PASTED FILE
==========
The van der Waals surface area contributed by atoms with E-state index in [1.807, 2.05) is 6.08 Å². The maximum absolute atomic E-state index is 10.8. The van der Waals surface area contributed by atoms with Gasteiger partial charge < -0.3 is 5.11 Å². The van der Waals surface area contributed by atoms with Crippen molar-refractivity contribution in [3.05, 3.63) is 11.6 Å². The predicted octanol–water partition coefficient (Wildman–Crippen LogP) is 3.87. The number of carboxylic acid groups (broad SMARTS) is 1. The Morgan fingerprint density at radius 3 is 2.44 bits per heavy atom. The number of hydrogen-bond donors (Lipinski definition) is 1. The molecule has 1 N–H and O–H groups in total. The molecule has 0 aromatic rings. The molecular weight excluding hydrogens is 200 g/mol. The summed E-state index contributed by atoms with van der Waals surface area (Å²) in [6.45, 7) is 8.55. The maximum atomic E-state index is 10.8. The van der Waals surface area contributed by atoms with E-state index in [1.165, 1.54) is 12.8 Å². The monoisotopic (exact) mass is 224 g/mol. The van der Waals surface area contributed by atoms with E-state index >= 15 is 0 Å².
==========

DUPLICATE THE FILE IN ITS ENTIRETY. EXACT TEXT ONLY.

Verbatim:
The van der Waals surface area contributed by atoms with E-state index in [1.807, 2.05) is 6.08 Å². The maximum absolute atomic E-state index is 10.8. The van der Waals surface area contributed by atoms with Gasteiger partial charge < -0.3 is 5.11 Å². The van der Waals surface area contributed by atoms with Crippen molar-refractivity contribution in [3.05, 3.63) is 11.6 Å². The predicted octanol–water partition coefficient (Wildman–Crippen LogP) is 3.87. The number of carboxylic acid groups (broad SMARTS) is 1. The Morgan fingerprint density at radius 3 is 2.44 bits per heavy atom. The number of hydrogen-bond donors (Lipinski definition) is 1. The molecule has 1 N–H and O–H groups in total. The molecule has 0 aromatic rings. The molecular weight excluding hydrogens is 200 g/mol. The summed E-state index contributed by atoms with van der Waals surface area (Å²) in [6.45, 7) is 8.55. The maximum atomic E-state index is 10.8. The van der Waals surface area contributed by atoms with E-state index in [1.165, 1.54) is 12.8 Å². The monoisotopic (exact) mass is 224 g/mol. The van der Waals surface area contributed by atoms with E-state index >= 15 is 0 Å².